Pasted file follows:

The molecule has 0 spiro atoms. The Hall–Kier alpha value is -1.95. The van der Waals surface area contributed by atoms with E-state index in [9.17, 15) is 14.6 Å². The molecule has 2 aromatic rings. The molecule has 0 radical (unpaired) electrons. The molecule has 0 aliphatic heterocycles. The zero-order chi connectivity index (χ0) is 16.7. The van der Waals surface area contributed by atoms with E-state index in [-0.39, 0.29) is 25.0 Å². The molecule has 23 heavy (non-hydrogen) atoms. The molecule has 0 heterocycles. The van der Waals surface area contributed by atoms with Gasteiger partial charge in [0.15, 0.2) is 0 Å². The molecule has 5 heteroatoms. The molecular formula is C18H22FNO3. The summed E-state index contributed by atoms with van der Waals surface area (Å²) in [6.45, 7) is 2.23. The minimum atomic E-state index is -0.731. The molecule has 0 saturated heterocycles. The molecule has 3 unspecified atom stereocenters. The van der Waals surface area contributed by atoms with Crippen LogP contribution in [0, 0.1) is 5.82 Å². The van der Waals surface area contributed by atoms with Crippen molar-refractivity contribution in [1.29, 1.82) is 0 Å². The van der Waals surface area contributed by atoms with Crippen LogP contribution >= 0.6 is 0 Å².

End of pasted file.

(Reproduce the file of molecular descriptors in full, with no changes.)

The molecule has 0 spiro atoms. The Hall–Kier alpha value is -1.95. The van der Waals surface area contributed by atoms with E-state index in [9.17, 15) is 14.6 Å². The molecule has 2 aromatic rings. The molecule has 0 radical (unpaired) electrons. The molecule has 0 aliphatic heterocycles. The zero-order chi connectivity index (χ0) is 16.7. The van der Waals surface area contributed by atoms with E-state index in [-0.39, 0.29) is 25.0 Å². The molecule has 23 heavy (non-hydrogen) atoms. The molecule has 0 heterocycles. The van der Waals surface area contributed by atoms with Gasteiger partial charge in [0.15, 0.2) is 0 Å². The molecule has 5 heteroatoms. The molecular formula is C18H22FNO3. The summed E-state index contributed by atoms with van der Waals surface area (Å²) in [6.45, 7) is 2.23. The minimum atomic E-state index is -0.731. The molecule has 0 saturated heterocycles. The molecule has 3 unspecified atom stereocenters. The van der Waals surface area contributed by atoms with Crippen LogP contribution in [0, 0.1) is 5.82 Å². The van der Waals surface area contributed by atoms with Crippen molar-refractivity contribution in [1.29, 1.82) is 0 Å². The van der Waals surface area contributed by atoms with Crippen LogP contribution >= 0.6 is 0 Å².